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Continuing With His Policy of Openness and Transparency, OurProvost Makes Inside Higher Ed...

Coup at the U

From Inside Higher Ed:


(Grad) School’s Out


Provost Tom Sullivan has decided to dissolve the University of Minnesota’s graduate school, placing more power in the hands of individual deans and his own office.

“Clearly we have some redundancies and overlap requirements of our graduate students, and in this day and age there’s really no reason for that,? Sullivan said. “We need to be more nimble in how we recruit and admit and support those students.?


While the graduate school will cease to exist as a freestanding administrative unit, an Office of Graduate Education will be created within the provost’s office.

The graduate school at Minnesota is viewed by some faculty as an important centralized entity designed to help ensure that resources are distributed in service to the broader mission of the university — not just an individual department or college.

Minnesota officials cite as models several other distinguished universities, including Stanford and the University of Pennsylvania, where decentralization of the graduate school has been introduced. The “vast majority? of the Council of Graduate Schools’ member institutions, however, have stand-alone graduate schools, an official there said Wednesday.

A handbook produced by the national council also declares: “There should be a separate unit within the university that decides on or has veto power over admissions decisions, ensures that the policies set in place by the graduate faculty are being carried out, and has final degree-granting authority for all graduate degrees. This structure fosters equity in standards across all graduate programs, helps to provide quality control, and stimulates boundary-spanning curriculum development at the graduate level.?


Robin Brown, director of graduate studies for Minnesota’s Department of Cultural Studies and Comparative Literature, said that the graduate school has helped to ensure that resources are fairly distributed across departments.

“They are an equalizer, and source of equity and a source of balance,? he said.

Under the new model, deans will be making their cases for graduate school resources directly to the provost, as opposed to going through the graduate school.

“I’ll have much greater information,? he [Sullivan] said. “It will be decentralized where the deans can speak directly to the quality of his or her programs.?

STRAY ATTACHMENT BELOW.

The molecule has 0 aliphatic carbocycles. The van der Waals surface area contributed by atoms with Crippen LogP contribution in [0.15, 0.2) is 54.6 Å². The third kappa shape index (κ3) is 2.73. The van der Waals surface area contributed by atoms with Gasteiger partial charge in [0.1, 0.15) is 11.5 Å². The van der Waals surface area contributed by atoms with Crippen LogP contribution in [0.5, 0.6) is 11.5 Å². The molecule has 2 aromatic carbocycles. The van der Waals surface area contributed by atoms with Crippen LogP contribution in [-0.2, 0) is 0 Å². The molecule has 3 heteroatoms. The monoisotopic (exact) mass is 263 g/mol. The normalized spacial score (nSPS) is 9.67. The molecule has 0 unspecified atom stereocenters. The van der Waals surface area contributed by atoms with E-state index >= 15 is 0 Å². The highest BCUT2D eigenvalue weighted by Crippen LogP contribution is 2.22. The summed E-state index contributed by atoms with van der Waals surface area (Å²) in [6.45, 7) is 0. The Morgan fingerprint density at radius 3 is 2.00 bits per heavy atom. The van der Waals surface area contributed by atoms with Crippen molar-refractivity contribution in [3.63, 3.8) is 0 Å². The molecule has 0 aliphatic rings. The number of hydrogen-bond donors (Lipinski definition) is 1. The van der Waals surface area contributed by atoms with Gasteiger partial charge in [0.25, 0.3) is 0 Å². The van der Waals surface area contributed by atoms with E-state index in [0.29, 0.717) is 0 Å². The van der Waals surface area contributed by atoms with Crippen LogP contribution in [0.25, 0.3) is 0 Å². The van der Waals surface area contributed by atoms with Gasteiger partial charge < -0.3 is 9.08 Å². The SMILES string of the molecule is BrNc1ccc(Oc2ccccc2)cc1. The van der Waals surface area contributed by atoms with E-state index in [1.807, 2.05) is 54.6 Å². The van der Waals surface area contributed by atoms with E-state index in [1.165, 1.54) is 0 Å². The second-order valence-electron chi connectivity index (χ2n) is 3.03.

Gail Dubrow, vice provost and dean of the graduate school, was not informed of the plan to dissolve the graduate school until shortly before the announcement was made public, according to several sources.

The decentralization is also expected to produce savings, which Sullivan says will be redirected into graduate programs for fellowships and other enhancements.

The restructuring of Minnesota’s graduate school, announced Monday, came as a surprise to many. Sullivan said he consulted deans prior to making the announcement, but several sources told Inside Higher Ed that Gail Dubrow, vice provost and dean of the graduate school, was not informed until just prior to a press release being issued.

Sullivan was tight-lipped, however, about how much — or how early — he consulted with Dubrow, whose role would clearly be diminished, if not eliminated, under the new arrangement.

“The dean was consulted before there were any public announcements,? he said. “I’m not going to get into the details of the conversation.?

Nor would Sullivan discuss whether Dubrow will have a new role in his office. “She and I’ve had a conversation about that, and I’m not going to disclose confidences that we’ve discussed,? he said.

Dubrow declined an interview request, saying Sullivan was the “spokesman? on the issue.

Dubrow wasn’t the only person who was apparently in the dark about the overhaul of graduate education at Minnesota. Graduate students said they were not consulted at all about the plan.

“We totally understand that there were structural changes that needed to be made and that’s been evident, but to go ahead and wipe out the grad school without consulting the community — it’s really shocking,? said Kristi Kremers, president of the Graduate and Professional Student Assembly at Minnesota.



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